Did you know the AAC supports cutting-edge scientific research? Through the Research Grant program, we provide funding to multiple researchers across the country every year. The scope of work Our Researchers conduct is broad, but a common thread among many of them is investigating the effects of climate change. A timely topic, we've asked several of our researchers to sit down and chat with us about climate change, their research and their climbing.
AAC member Nathalie Chardon is a 4th year Ph.D. student at the University of Colorado, Boulder in the Environmental Studies Program. Nathalie's research is surveying alpine plant species on popular trails on many of Colorado’s “14’ers” (mountains with summits greater than 14,000 feet). Jonathan Oulton, AAC member and geologist, spoke with Chardon to find out more:
Q&A With Nathalie Chardon
Oulton: Why is your research important to climbers?
Chardon: My research is largely focused on how plant communities in extreme environments respond to human disturbance. Without a clear understanding of how these communities respond to increasing human traffic, we can’t effectively conserve these areas.
Areas that may have been relatively untouched in times past (e.g. alpine ecosystems) are especially vulnerable to negative impacts from human disturbance. As climbers we are frequent visitors to these sensitive regions and thus have the responsibility to be aware of the consequences of our actions.
Oulton: Looking ahead, what do you foresee as the most significant challenges to addressing climate change?
Chardon: I anticipate there being two primary issues to solving the climate change problem. (1) A lack of funding for long-term climate change research, and, (2) A lack of public knowledge on what processes are actually happening. This ends up leading to political decisions, from the citizen to the senator level, that don’t support scientifically backed claims.
Relatively quick climate change impacts will occur on 10-, 20-, or 50-year timescales. To conduct thorough research on these impacts, we need consistent funding over the same time-scales. Our current political/economic system typically focuses on short term profits, perhaps 5-year profits at the most. Resultantly, obtaining that kind of funding is extremely difficult.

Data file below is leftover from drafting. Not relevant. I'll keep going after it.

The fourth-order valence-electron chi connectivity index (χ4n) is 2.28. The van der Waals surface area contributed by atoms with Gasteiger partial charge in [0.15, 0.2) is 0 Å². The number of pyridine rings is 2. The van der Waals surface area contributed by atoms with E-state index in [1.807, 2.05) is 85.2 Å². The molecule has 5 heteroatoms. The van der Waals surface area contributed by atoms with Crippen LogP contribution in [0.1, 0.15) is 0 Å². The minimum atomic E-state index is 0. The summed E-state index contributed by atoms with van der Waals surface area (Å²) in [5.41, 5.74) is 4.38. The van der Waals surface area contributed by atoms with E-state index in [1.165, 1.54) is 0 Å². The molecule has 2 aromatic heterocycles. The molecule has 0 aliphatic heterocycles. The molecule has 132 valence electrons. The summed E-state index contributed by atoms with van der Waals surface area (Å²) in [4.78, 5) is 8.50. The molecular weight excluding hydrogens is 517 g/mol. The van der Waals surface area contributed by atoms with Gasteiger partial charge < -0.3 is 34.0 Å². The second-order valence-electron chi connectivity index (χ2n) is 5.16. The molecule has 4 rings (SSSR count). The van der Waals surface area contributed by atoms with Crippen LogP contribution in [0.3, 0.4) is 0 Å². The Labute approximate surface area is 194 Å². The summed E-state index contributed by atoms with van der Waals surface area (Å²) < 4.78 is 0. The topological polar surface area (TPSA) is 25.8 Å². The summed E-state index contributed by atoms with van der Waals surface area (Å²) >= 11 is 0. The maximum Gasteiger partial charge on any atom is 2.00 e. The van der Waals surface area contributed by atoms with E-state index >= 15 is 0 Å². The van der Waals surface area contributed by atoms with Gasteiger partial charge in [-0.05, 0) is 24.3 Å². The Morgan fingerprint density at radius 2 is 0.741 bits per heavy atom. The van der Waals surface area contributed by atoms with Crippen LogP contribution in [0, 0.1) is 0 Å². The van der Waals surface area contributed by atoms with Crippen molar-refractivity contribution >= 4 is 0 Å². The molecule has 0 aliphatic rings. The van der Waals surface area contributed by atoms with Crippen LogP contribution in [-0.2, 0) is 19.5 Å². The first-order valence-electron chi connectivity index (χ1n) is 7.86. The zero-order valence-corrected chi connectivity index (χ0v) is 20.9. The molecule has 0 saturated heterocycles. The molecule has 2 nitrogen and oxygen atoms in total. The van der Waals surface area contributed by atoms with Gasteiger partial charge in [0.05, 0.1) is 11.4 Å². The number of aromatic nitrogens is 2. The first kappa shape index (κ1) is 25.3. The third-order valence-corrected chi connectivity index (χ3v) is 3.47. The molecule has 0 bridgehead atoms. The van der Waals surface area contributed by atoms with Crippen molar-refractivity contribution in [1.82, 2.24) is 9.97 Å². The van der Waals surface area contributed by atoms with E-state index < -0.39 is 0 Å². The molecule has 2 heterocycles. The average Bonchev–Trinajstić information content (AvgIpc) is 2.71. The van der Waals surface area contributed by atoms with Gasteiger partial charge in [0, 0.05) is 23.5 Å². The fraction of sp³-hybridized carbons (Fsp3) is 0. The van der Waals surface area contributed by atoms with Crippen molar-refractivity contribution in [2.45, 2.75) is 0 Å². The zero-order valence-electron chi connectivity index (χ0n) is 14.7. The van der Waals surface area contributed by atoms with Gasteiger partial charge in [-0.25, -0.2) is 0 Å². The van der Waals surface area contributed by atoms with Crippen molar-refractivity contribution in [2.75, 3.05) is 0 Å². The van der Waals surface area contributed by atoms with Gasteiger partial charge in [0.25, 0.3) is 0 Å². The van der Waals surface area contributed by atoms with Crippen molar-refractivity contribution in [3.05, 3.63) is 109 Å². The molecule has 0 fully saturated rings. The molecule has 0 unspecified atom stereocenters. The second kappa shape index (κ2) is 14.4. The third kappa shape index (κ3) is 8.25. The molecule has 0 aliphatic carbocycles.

Oulton: A common sentiment is that "the actions of an individual can't influence an issue as massive as climate change." This attitude is dangerous, as it can lead to complacency. What actions can an individual take to have a positive, real influence on climate change?
Chardon: I disagree firmly with that sentiment. Anyone can have a huge impact on reducing greenhouse gases. My recommendation boils down to three things: buying local food, drastically reducing waste, and driving only when necessary.
Consider for a moment how far most food needs to travel to make it to your table, and how much fossil fuel is burned to accomplish that. Multiply that by 3 meals a day, 7 days a week, every single month, etcetera, and pretty soon you’ve racked up an extensive fossil fuel bill.
If you do these three things, you will drastically reduce your greenhouse gas emissions! This would be incredibly impactful, because greenhouse gases directly ‘fuel’ climate change.
Oulton: That makes sense, thank you. That wraps up our main climate change questions. You’ve spent countless hours doing research on Colorado’s 14’ers. Do you have a favorite/least favorite 14’er?
Chardon: My least favorite is Bierstadt, it’s depressing to me how the trail has become a highway. Choosing a favorite is harder… I think it must be the South Side of Mt. Elbert, from the Black Cloud trailhead. The whole hike is super steep with spectacular views, I absolutely love it! Over the two times I’ve been up I think I’ve only seen four people total. You’re so removed.
Oulton: Have you had any ridiculous tourist interactions on Colorado’s 14’ers?
Chardon: For my field work I’ve built a 1x1 meter grid that I can assemble on-site, but that means when I’m hiking I have four white poles sticking out my pack. It’s an unusual sight. The two funniest inquiries I’ve had are “Is that a hang gliding get-up?” and “Are you carrying a volleyball net?”
Oulton: That’s fantastic. What is one of your most memorable climbing experiences?
Chardon: Climbing limestone tufas in Kalymnos, Greece. Hands down, it was incredible. I’ve never experienced any climbing like it, ever. Ever. The moves you make there have nothing to do with climbing as I knew it. At one point, I put my feet against one tufa and my back against another – it was the only time I’ve taken a no-hands-rest on an overhung route. I loved it!
Oulton: If you were given a 3-month, all expenses-paid climbing trip, where would you go/What would you do?
Chardon: Well, I would do two things. I would start out sport climbing near Yangshuo, China, where they have those huge limestone arches. Then I’d take some time in the Karakoram Range, Pakistan to do some SkiMo (Ski Mountaineering), without a doubt. Let me know if that trip ever happens!
We’ll keep you posted, Nathalie! Thanks for chatting with us.